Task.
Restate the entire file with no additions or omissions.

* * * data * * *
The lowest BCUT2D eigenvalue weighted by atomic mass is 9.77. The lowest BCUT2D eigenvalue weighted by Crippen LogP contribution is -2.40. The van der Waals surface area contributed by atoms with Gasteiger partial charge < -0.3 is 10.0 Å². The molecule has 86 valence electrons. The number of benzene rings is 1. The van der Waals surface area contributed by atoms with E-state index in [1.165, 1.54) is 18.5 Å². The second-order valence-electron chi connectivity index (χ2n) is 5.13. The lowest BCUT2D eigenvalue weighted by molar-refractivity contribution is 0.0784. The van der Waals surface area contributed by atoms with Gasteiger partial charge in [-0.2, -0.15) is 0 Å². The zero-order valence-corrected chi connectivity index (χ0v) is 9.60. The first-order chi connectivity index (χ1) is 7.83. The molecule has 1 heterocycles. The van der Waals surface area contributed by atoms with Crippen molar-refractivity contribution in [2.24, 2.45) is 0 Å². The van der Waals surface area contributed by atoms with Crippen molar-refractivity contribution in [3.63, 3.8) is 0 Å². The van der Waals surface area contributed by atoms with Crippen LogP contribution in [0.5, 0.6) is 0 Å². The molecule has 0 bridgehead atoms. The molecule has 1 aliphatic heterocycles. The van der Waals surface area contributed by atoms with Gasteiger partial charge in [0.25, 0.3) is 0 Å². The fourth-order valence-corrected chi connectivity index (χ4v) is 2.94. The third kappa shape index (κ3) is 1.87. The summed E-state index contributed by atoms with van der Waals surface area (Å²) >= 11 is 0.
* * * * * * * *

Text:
The lowest BCUT2D eigenvalue weighted by atomic mass is 9.77. The lowest BCUT2D eigenvalue weighted by Crippen LogP contribution is -2.40. The van der Waals surface area contributed by atoms with Gasteiger partial charge < -0.3 is 10.0 Å². The molecule has 86 valence electrons. The number of benzene rings is 1. The van der Waals surface area contributed by atoms with E-state index in [1.165, 1.54) is 18.5 Å². The second-order valence-electron chi connectivity index (χ2n) is 5.13. The lowest BCUT2D eigenvalue weighted by molar-refractivity contribution is 0.0784. The van der Waals surface area contributed by atoms with Gasteiger partial charge in [-0.2, -0.15) is 0 Å². The zero-order valence-corrected chi connectivity index (χ0v) is 9.60. The first-order chi connectivity index (χ1) is 7.83. The molecule has 1 heterocycles. The van der Waals surface area contributed by atoms with Crippen molar-refractivity contribution in [2.24, 2.45) is 0 Å². The van der Waals surface area contributed by atoms with Crippen molar-refractivity contribution in [3.63, 3.8) is 0 Å². The van der Waals surface area contributed by atoms with Crippen LogP contribution in [0.5, 0.6) is 0 Å². The molecule has 0 bridgehead atoms. The molecule has 1 aliphatic heterocycles. The van der Waals surface area contributed by atoms with Gasteiger partial charge in [0.25, 0.3) is 0 Å². The fourth-order valence-corrected chi connectivity index (χ4v) is 2.94. The third kappa shape index (κ3) is 1.87. The summed E-state index contributed by atoms with van der Waals surface area (Å²) >= 11 is 0.